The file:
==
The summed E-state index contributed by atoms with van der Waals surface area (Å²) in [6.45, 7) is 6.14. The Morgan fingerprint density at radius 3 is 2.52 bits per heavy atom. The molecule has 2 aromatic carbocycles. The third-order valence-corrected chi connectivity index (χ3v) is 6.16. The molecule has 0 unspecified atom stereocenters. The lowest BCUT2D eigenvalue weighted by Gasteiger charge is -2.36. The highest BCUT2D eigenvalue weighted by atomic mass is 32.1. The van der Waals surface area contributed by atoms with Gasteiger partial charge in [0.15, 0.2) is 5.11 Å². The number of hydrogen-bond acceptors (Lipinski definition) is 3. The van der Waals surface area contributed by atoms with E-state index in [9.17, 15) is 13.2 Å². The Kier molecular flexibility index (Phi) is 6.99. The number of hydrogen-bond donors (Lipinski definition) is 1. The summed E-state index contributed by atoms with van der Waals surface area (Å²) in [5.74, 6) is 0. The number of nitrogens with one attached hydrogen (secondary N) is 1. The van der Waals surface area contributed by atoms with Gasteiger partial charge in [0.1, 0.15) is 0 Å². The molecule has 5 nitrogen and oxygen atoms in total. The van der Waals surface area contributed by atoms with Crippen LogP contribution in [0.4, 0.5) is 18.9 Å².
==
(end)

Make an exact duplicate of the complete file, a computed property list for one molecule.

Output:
The summed E-state index contributed by atoms with van der Waals surface area (Å²) in [6.45, 7) is 6.14. The Morgan fingerprint density at radius 3 is 2.52 bits per heavy atom. The molecule has 2 aromatic carbocycles. The third-order valence-corrected chi connectivity index (χ3v) is 6.16. The molecule has 0 unspecified atom stereocenters. The lowest BCUT2D eigenvalue weighted by Gasteiger charge is -2.36. The highest BCUT2D eigenvalue weighted by atomic mass is 32.1. The van der Waals surface area contributed by atoms with Gasteiger partial charge in [0.15, 0.2) is 5.11 Å². The number of hydrogen-bond acceptors (Lipinski definition) is 3. The van der Waals surface area contributed by atoms with E-state index in [9.17, 15) is 13.2 Å². The Kier molecular flexibility index (Phi) is 6.99. The number of hydrogen-bond donors (Lipinski definition) is 1. The summed E-state index contributed by atoms with van der Waals surface area (Å²) in [5.74, 6) is 0. The number of nitrogens with one attached hydrogen (secondary N) is 1. The van der Waals surface area contributed by atoms with Gasteiger partial charge in [0.1, 0.15) is 0 Å². The molecule has 5 nitrogen and oxygen atoms in total. The van der Waals surface area contributed by atoms with Crippen LogP contribution in [0.4, 0.5) is 18.9 Å².